Elkins High School - Tiger Yearbook (Elkins, WV)

 - Class of 1938

Page 1 of 100

 

Elkins High School - Tiger Yearbook (Elkins, WV) online yearbook collection, 1938 Edition, Cover
Cover



Page 6, 1938 Edition, Elkins High School - Tiger Yearbook (Elkins, WV) online yearbook collectionPage 7, 1938 Edition, Elkins High School - Tiger Yearbook (Elkins, WV) online yearbook collection
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Page 10, 1938 Edition, Elkins High School - Tiger Yearbook (Elkins, WV) online yearbook collectionPage 11, 1938 Edition, Elkins High School - Tiger Yearbook (Elkins, WV) online yearbook collection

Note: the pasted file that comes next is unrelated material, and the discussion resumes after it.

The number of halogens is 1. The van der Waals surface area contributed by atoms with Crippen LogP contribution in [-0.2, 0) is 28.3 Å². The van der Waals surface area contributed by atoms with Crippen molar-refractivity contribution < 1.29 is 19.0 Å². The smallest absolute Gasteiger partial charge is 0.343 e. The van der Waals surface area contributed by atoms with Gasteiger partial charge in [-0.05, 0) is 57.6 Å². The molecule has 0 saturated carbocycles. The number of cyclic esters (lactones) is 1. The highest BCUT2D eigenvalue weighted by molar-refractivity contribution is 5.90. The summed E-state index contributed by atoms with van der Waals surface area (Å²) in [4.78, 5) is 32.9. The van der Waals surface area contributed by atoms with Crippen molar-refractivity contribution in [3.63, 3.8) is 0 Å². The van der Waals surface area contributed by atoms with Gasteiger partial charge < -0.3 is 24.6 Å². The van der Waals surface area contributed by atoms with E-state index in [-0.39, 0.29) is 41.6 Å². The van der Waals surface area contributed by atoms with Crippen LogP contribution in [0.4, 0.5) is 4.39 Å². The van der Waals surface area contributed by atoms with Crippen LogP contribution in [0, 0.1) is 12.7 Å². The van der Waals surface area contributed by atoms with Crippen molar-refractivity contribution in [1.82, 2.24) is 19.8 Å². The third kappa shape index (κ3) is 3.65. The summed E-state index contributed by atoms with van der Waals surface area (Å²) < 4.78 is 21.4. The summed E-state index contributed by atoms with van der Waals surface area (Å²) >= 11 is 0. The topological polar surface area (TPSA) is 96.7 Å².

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Page 14, 1938 Edition, Elkins High School - Tiger Yearbook (Elkins, WV) online yearbook collectionPage 15, 1938 Edition, Elkins High School - Tiger Yearbook (Elkins, WV) online yearbook collection
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Text from Pages 1 - 100 of the 1938 volume: